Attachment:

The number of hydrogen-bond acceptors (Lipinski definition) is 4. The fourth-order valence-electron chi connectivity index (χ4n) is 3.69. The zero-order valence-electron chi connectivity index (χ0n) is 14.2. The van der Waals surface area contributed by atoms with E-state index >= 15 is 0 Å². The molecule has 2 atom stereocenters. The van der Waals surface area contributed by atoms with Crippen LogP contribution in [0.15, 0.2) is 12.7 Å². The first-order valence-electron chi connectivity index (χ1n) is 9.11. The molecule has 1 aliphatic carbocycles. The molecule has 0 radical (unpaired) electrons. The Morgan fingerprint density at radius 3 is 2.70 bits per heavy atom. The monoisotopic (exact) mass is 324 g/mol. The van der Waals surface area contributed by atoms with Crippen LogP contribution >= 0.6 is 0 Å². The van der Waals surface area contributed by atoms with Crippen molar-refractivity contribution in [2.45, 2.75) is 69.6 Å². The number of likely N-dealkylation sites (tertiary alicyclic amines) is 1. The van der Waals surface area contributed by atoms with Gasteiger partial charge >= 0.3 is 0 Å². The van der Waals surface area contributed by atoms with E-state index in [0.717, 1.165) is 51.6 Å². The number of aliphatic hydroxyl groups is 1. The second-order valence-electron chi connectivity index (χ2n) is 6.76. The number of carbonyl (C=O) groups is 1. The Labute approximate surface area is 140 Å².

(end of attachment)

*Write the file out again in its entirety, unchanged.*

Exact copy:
The number of hydrogen-bond acceptors (Lipinski definition) is 4. The fourth-order valence-electron chi connectivity index (χ4n) is 3.69. The zero-order valence-electron chi connectivity index (χ0n) is 14.2. The van der Waals surface area contributed by atoms with E-state index >= 15 is 0 Å². The molecule has 2 atom stereocenters. The van der Waals surface area contributed by atoms with Crippen LogP contribution in [0.15, 0.2) is 12.7 Å². The first-order valence-electron chi connectivity index (χ1n) is 9.11. The molecule has 1 aliphatic carbocycles. The molecule has 0 radical (unpaired) electrons. The Morgan fingerprint density at radius 3 is 2.70 bits per heavy atom. The monoisotopic (exact) mass is 324 g/mol. The van der Waals surface area contributed by atoms with Crippen LogP contribution >= 0.6 is 0 Å². The van der Waals surface area contributed by atoms with Crippen molar-refractivity contribution in [2.45, 2.75) is 69.6 Å². The number of likely N-dealkylation sites (tertiary alicyclic amines) is 1. The van der Waals surface area contributed by atoms with Gasteiger partial charge >= 0.3 is 0 Å². The van der Waals surface area contributed by atoms with E-state index in [0.717, 1.165) is 51.6 Å². The number of aliphatic hydroxyl groups is 1. The second-order valence-electron chi connectivity index (χ2n) is 6.76. The number of carbonyl (C=O) groups is 1. The Labute approximate surface area is 140 Å².